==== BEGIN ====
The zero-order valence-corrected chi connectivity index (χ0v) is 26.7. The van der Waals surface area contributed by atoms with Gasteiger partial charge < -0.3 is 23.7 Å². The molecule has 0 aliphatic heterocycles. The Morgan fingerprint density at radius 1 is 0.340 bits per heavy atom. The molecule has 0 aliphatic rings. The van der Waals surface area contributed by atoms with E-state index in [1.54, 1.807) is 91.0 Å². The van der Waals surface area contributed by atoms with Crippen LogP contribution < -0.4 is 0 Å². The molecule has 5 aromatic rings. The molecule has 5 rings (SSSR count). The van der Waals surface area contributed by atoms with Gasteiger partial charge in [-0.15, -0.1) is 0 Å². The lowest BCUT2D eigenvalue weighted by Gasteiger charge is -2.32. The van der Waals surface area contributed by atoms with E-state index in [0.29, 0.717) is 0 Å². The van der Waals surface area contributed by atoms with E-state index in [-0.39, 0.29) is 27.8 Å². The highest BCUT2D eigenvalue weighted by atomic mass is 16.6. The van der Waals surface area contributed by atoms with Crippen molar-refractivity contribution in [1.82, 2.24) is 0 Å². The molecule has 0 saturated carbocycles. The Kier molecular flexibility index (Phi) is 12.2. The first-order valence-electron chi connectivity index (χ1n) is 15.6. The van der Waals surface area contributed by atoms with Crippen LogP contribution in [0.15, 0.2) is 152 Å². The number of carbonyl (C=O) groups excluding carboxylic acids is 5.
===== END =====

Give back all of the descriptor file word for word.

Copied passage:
The zero-order valence-corrected chi connectivity index (χ0v) is 26.7. The van der Waals surface area contributed by atoms with Gasteiger partial charge < -0.3 is 23.7 Å². The molecule has 0 aliphatic heterocycles. The Morgan fingerprint density at radius 1 is 0.340 bits per heavy atom. The molecule has 0 aliphatic rings. The van der Waals surface area contributed by atoms with E-state index in [1.54, 1.807) is 91.0 Å². The van der Waals surface area contributed by atoms with Crippen LogP contribution < -0.4 is 0 Å². The molecule has 5 aromatic rings. The molecule has 5 rings (SSSR count). The van der Waals surface area contributed by atoms with Gasteiger partial charge in [-0.15, -0.1) is 0 Å². The lowest BCUT2D eigenvalue weighted by Gasteiger charge is -2.32. The van der Waals surface area contributed by atoms with E-state index in [0.29, 0.717) is 0 Å². The van der Waals surface area contributed by atoms with E-state index in [-0.39, 0.29) is 27.8 Å². The highest BCUT2D eigenvalue weighted by atomic mass is 16.6. The van der Waals surface area contributed by atoms with Crippen molar-refractivity contribution in [1.82, 2.24) is 0 Å². The molecule has 0 saturated carbocycles. The Kier molecular flexibility index (Phi) is 12.2. The first-order valence-electron chi connectivity index (χ1n) is 15.6. The van der Waals surface area contributed by atoms with Crippen LogP contribution in [0.15, 0.2) is 152 Å². The number of carbonyl (C=O) groups excluding carboxylic acids is 5.